December 16, 2021
SINGAPORE, 16 December 2021 – The government has implemented the latest round of cooling measures targeted at the private residential and HDB resale markets, with effect from 16 December 2021. The package of measures – comprising higher Additional Buyer’s Stamp Duty (ABSD) rates, tighter Total Debt Servicing Ratio (TDSR) threshold, and tighter LTV limits for HDB loans - affects all categories of buyers. (Refer announcement here)
The latest announcement did not come as a surprise as the Singapore property market has been exuberant, with private residential and HDB resale volumes set to hit multi-year high in 2021. The robust home demand has been fuelled by several factors, including the low interest rate environment, ample liquidity in the market, attractive housing projects, and optimism arising from pandemic recovery, amongst others.
Mr Ismail Gafoor, CEO of PropNex Realty, said, “We are not surprised that the government has rolled out fresh cooling measures as the market has been lively this year, with very robust sales and firmer prices. Generally, this set of measures will encourage home buyers to be more prudent with their purchases, amid concerns about impending interest rate hikes. However, in our view, the 10 percentage-point increase in ABSD to 30% for foreigners appear to be too harsh, seeing that foreign buyers have not been very active in the market this year, owing to the travel restrictions. Looking at the caveats lodged, foreigners accounted for only about 4.5% of non-landed new private home sales this year – the majority of the demand was from Singaporeans.
“Certainly, there will be a softening in home sales in December with these new measures. Looking ahead, it is likely that developers may well take a breather and sit out the next one to two months to assess the impact of these measures on the market, and may decide to hold off launches till after the Lunar New Year. This will also give prospective buyers some time to understand how the measures will affect them and reassess their buying options,” Mr Gafoor added.
Ms Wong Siew Ying, Head of Research & Content, PropNex Realty, said, “The measures will certainly crimp the growth momentum in the property market in 2022. Given the hefty ABSD for foreigners, we expect the Core Central Region (CCR) to face more downward pressure, compared to the other sub-markets: Rest of Central Region (RCR) and Outside Central Region (OCR). We anticipate that some developers of CCR projects may trim average prices by 5 to 8% in 2022 in response to the measures, slowing demand from foreign buyers and the ample unsold supply in the CCR. Meanwhile, home values in RCR and OCR should remain resilient given tighter supply in these segments and as upgrading demand lend support to prices. In 2022, we expect overall private home prices to climb by 3 to 5%, broadly in line with the Singapore GDP forecast.”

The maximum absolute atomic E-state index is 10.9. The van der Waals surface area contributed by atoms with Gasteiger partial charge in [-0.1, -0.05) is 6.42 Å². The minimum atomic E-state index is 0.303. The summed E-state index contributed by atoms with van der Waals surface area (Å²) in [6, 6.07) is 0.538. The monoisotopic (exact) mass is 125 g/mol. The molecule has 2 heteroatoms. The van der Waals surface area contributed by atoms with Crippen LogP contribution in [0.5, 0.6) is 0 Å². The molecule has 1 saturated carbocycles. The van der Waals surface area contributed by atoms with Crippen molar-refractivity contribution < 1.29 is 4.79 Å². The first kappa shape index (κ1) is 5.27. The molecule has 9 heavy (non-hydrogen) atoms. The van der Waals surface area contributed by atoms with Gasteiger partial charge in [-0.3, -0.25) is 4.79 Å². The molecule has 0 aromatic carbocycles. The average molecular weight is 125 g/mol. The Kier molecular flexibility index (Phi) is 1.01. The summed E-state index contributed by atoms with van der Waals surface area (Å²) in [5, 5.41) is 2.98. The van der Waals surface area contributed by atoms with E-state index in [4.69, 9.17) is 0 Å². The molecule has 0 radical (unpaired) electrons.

PropNex has identified the potential winners and losers arising from the implementation of new cooling measures:
With the new measures, PropNex projects that new private home sales will likely be close to 13,000 units (ex. ECs) in 2021, and moderate to 9,000 to 10,000 units (ex. ECs) in 2022, supported by genuine demand from upgraders. In the first 11 months of 2021, developers have sold 12,467 new private homes (ex. ECs).
On the public housing front, PropNex does not expect the tighter LTV ratio (85%) for HDB loans to have a significant impact on demand as some buyers have tapped financing from the banks to fund their purchase.
The hike in ABSD may encourage more HDB flat owners who are looking to upgrade to a private property to sell their flat first before picking up a private home as they may not have sufficient funds for the upfront ABSD payment. Some HDB upgraders may also take a wait-and-see approach over the next couple of months to understand the impact of the measures on the private property market before making the next move.
PropNex expects HDB resale volume to trend close to 30,000 units in 2021, and could maintain at this level in 2022 – driven by factors such as delays in construction of new homes, generous housing grants for resale flats, and affordability of public housing. HDB resale prices may well rise at a slower pace of between 6 and 8% in 2022, as the buoyant sentiment in the overall property market moderates on the back of the new measures.
December 23, 2021
December 16, 2021